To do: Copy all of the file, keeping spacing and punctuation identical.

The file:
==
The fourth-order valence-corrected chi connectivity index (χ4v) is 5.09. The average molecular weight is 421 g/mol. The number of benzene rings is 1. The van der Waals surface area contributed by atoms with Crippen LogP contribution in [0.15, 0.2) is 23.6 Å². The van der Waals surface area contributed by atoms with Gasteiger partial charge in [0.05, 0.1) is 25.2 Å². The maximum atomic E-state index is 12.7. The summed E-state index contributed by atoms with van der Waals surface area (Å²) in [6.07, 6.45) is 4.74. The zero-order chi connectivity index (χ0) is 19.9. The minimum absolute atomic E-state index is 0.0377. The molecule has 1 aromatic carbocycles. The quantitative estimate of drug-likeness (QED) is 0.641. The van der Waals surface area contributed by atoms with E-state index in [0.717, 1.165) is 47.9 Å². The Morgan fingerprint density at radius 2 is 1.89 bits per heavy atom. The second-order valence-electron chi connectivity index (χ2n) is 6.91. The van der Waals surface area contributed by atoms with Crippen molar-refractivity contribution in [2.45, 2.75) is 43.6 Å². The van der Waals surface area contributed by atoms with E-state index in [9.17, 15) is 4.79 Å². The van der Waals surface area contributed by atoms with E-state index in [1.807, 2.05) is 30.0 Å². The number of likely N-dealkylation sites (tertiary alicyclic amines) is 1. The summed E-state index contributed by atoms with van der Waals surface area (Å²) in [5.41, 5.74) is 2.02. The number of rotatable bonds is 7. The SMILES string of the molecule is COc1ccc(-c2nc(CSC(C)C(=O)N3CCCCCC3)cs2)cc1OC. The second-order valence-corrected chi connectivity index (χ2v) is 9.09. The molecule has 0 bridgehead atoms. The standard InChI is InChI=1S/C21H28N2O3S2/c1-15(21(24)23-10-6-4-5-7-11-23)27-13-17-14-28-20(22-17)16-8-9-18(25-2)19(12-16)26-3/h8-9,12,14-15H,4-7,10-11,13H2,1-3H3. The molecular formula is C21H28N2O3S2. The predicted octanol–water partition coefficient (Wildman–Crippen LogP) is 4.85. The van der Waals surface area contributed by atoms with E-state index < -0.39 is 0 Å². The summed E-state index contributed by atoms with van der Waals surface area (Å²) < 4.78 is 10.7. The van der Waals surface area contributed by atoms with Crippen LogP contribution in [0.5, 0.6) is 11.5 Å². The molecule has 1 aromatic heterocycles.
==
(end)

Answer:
The fourth-order valence-corrected chi connectivity index (χ4v) is 5.09. The average molecular weight is 421 g/mol. The number of benzene rings is 1. The van der Waals surface area contributed by atoms with Crippen LogP contribution in [0.15, 0.2) is 23.6 Å². The van der Waals surface area contributed by atoms with Gasteiger partial charge in [0.05, 0.1) is 25.2 Å². The maximum atomic E-state index is 12.7. The summed E-state index contributed by atoms with van der Waals surface area (Å²) in [6.07, 6.45) is 4.74. The zero-order chi connectivity index (χ0) is 19.9. The minimum absolute atomic E-state index is 0.0377. The molecule has 1 aromatic carbocycles. The quantitative estimate of drug-likeness (QED) is 0.641. The van der Waals surface area contributed by atoms with E-state index in [0.717, 1.165) is 47.9 Å². The Morgan fingerprint density at radius 2 is 1.89 bits per heavy atom. The second-order valence-electron chi connectivity index (χ2n) is 6.91. The van der Waals surface area contributed by atoms with Crippen molar-refractivity contribution in [2.45, 2.75) is 43.6 Å². The van der Waals surface area contributed by atoms with E-state index in [9.17, 15) is 4.79 Å². The van der Waals surface area contributed by atoms with E-state index in [1.807, 2.05) is 30.0 Å². The number of likely N-dealkylation sites (tertiary alicyclic amines) is 1. The summed E-state index contributed by atoms with van der Waals surface area (Å²) in [5.41, 5.74) is 2.02. The number of rotatable bonds is 7. The SMILES string of the molecule is COc1ccc(-c2nc(CSC(C)C(=O)N3CCCCCC3)cs2)cc1OC. The second-order valence-corrected chi connectivity index (χ2v) is 9.09. The molecule has 0 bridgehead atoms. The standard InChI is InChI=1S/C21H28N2O3S2/c1-15(21(24)23-10-6-4-5-7-11-23)27-13-17-14-28-20(22-17)16-8-9-18(25-2)19(12-16)26-3/h8-9,12,14-15H,4-7,10-11,13H2,1-3H3. The molecular formula is C21H28N2O3S2. The predicted octanol–water partition coefficient (Wildman–Crippen LogP) is 4.85. The van der Waals surface area contributed by atoms with E-state index < -0.39 is 0 Å². The summed E-state index contributed by atoms with van der Waals surface area (Å²) < 4.78 is 10.7. The van der Waals surface area contributed by atoms with Crippen LogP contribution in [0.5, 0.6) is 11.5 Å². The molecule has 1 aromatic heterocycles.